ABC News – The Secret Weapon of CEOs, Basketball Pros to Get in the Zone
ABC News (NEW YORK) — Basketball legend Michael Jordan’s weapon of choice early in his career was his slam dunk, but he also had a secret weapon in his arsenal: meditation.
George Mumford was Jordan’s meditation coach, and he said practicing mindfulness helped Jordan and his other clients — including Los Angeles Laker Kobe Bryant — get in the zone.
“If you really look at the elite athletes, you will find they have this ability to be in a moment and actually slow things down,” Mumford told ABC News. “Mindful meditation helps them do that.”
Meditation is a practice that’s more than 1,000 years old and involves pausing to focus on breathing and relaxation.
Off the basketball court, experts say meditation is becoming more common in the corporate board room as well.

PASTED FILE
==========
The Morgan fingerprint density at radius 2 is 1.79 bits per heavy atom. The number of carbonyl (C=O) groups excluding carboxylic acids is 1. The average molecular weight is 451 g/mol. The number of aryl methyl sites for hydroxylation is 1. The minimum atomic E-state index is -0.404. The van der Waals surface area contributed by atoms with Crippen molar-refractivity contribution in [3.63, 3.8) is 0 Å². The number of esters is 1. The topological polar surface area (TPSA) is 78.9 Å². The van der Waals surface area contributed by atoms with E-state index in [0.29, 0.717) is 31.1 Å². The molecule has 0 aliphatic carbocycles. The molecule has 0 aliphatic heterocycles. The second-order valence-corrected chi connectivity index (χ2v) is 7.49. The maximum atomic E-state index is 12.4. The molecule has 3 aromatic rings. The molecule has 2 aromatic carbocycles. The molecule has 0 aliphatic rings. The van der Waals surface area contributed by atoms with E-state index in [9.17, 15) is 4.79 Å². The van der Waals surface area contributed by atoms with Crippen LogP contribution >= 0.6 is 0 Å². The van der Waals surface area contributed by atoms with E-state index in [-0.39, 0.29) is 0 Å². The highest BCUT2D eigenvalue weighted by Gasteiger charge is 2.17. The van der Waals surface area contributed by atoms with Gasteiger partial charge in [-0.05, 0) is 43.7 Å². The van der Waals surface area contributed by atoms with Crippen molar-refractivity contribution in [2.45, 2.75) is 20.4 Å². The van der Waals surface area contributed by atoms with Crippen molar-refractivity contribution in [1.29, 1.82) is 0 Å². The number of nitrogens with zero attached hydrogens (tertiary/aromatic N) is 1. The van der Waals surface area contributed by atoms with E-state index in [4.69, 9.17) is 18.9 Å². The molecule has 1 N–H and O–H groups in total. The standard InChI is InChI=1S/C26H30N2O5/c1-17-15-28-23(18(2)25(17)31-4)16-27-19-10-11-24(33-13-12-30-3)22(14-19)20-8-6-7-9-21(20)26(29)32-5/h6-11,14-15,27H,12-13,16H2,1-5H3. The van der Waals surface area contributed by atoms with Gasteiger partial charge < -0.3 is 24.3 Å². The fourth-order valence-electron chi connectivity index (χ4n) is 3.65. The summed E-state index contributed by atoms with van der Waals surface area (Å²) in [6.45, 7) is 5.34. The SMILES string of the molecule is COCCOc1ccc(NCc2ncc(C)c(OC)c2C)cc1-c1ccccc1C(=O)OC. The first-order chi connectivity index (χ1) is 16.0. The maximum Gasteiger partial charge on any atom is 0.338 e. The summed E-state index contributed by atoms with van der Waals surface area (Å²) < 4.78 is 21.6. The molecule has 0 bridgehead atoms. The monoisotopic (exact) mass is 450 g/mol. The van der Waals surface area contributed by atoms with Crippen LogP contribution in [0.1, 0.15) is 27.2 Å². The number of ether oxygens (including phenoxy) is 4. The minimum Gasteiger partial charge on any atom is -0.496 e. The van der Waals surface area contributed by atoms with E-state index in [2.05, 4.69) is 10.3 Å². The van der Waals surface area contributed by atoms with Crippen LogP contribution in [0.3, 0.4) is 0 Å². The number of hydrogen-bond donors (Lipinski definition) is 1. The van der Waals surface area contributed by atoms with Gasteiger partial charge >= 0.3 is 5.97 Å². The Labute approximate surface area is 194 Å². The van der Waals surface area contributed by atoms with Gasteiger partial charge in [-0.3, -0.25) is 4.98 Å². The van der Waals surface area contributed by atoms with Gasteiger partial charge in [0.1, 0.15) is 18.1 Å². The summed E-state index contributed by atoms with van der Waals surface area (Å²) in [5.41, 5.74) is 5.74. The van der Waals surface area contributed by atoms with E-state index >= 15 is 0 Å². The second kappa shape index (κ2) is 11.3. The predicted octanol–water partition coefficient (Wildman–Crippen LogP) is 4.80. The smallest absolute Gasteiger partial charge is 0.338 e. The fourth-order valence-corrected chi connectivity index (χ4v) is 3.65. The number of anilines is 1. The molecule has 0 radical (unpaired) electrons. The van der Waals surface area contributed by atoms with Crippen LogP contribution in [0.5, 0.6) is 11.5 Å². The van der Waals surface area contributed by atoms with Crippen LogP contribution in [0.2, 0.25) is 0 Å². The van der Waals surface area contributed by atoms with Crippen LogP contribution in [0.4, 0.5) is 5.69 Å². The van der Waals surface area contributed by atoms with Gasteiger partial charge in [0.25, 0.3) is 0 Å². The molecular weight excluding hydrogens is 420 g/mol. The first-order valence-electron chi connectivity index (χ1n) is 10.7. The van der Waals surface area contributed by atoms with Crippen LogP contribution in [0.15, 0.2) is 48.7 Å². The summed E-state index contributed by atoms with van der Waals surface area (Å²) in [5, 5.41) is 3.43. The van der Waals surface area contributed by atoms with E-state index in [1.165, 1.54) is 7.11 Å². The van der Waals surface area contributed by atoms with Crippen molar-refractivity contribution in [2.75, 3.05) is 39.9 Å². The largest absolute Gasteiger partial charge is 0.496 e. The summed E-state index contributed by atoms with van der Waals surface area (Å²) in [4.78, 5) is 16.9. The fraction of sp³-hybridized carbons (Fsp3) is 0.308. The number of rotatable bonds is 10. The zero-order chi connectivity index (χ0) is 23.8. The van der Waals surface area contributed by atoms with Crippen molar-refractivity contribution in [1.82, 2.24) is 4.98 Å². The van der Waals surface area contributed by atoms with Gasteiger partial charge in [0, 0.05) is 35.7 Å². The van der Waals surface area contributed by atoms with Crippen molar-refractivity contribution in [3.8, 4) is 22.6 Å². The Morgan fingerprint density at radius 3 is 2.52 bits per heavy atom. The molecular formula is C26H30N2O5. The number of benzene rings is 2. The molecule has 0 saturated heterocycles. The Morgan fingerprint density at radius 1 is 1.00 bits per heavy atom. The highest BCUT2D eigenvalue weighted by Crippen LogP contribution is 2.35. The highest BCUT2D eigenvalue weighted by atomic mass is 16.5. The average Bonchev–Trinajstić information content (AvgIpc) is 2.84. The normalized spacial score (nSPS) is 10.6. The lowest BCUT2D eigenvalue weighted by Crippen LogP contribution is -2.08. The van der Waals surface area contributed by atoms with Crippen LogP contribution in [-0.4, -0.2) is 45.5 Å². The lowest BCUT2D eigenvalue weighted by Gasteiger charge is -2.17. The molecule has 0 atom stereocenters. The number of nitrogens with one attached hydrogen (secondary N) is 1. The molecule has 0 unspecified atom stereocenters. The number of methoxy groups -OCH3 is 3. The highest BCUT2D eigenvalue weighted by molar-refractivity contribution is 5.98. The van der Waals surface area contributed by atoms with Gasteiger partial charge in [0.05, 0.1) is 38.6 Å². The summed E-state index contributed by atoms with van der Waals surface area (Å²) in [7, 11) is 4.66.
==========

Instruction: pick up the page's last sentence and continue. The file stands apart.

Bill George, former CEO of medical device company Medtronic, said he used to meditate in secret behind a closed office door. Now a fellow at Harvard Business School, he meditates 20 minutes, twice a day with the door wide open.
Meditation “was the best thing that ever happened to me, in terms of staying grounded,” he told ABC News. “It has helped me become a much better leader.”
Leading companies such as Google, Aetna and General Mills have meditation programs for their employees. George teaches a Harvard course on leadership and requires students to do a reflective practice, in which they quiet down and either meditate or answer introspective questions in a journal.
“To be a successful leader you need to be authentic, grounded, and you need to be mindful,” George said.
Meditation helps in the business world by helping people “get out of [their] own way,” said Dr. Judson Brewer, a professor of medicine and psychiatry at the University of Massachusetts Medical School.
“Suddenly, you are in the zone,” he said.
When a basketball player is caught thinking about the shot they just missed, they are more likely to miss the shot in the next moment, Brewer said. Meditation techniques help people train their minds to stay in the present without getting caught up thinking about other stressors.
“Don’t believe me, just try it a little bit and see if it is actually helpful for you,” Brewer said.